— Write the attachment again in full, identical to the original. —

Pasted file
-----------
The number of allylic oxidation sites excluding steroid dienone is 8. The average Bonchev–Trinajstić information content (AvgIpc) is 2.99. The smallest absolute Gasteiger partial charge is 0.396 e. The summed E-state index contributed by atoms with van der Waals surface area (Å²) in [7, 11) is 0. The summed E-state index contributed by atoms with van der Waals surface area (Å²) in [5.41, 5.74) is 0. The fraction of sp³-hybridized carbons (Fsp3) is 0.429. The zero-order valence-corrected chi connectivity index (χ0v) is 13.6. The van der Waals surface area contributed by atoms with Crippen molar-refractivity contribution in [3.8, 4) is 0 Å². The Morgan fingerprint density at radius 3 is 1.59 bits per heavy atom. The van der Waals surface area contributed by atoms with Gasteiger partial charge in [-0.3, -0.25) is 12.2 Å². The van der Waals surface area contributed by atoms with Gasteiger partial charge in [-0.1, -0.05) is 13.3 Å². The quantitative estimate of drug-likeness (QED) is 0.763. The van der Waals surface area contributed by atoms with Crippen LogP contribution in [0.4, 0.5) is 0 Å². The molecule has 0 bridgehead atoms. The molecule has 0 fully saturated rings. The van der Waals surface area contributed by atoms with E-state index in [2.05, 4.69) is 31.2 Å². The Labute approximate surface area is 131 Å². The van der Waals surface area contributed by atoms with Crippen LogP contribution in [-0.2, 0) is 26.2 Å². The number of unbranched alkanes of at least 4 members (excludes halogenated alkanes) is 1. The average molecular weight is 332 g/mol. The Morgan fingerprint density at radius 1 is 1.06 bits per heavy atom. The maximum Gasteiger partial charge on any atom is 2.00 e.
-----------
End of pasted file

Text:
The number of allylic oxidation sites excluding steroid dienone is 8. The average Bonchev–Trinajstić information content (AvgIpc) is 2.99. The smallest absolute Gasteiger partial charge is 0.396 e. The summed E-state index contributed by atoms with van der Waals surface area (Å²) in [7, 11) is 0. The summed E-state index contributed by atoms with van der Waals surface area (Å²) in [5.41, 5.74) is 0. The fraction of sp³-hybridized carbons (Fsp3) is 0.429. The zero-order valence-corrected chi connectivity index (χ0v) is 13.6. The van der Waals surface area contributed by atoms with Crippen molar-refractivity contribution in [3.8, 4) is 0 Å². The Morgan fingerprint density at radius 3 is 1.59 bits per heavy atom. The van der Waals surface area contributed by atoms with Gasteiger partial charge in [-0.3, -0.25) is 12.2 Å². The van der Waals surface area contributed by atoms with Gasteiger partial charge in [-0.1, -0.05) is 13.3 Å². The quantitative estimate of drug-likeness (QED) is 0.763. The van der Waals surface area contributed by atoms with Crippen LogP contribution in [0.4, 0.5) is 0 Å². The molecule has 0 bridgehead atoms. The molecule has 0 fully saturated rings. The van der Waals surface area contributed by atoms with E-state index in [2.05, 4.69) is 31.2 Å². The Labute approximate surface area is 131 Å². The van der Waals surface area contributed by atoms with Crippen LogP contribution in [-0.2, 0) is 26.2 Å². The number of unbranched alkanes of at least 4 members (excludes halogenated alkanes) is 1. The average molecular weight is 332 g/mol. The Morgan fingerprint density at radius 1 is 1.06 bits per heavy atom. The maximum Gasteiger partial charge on any atom is 2.00 e.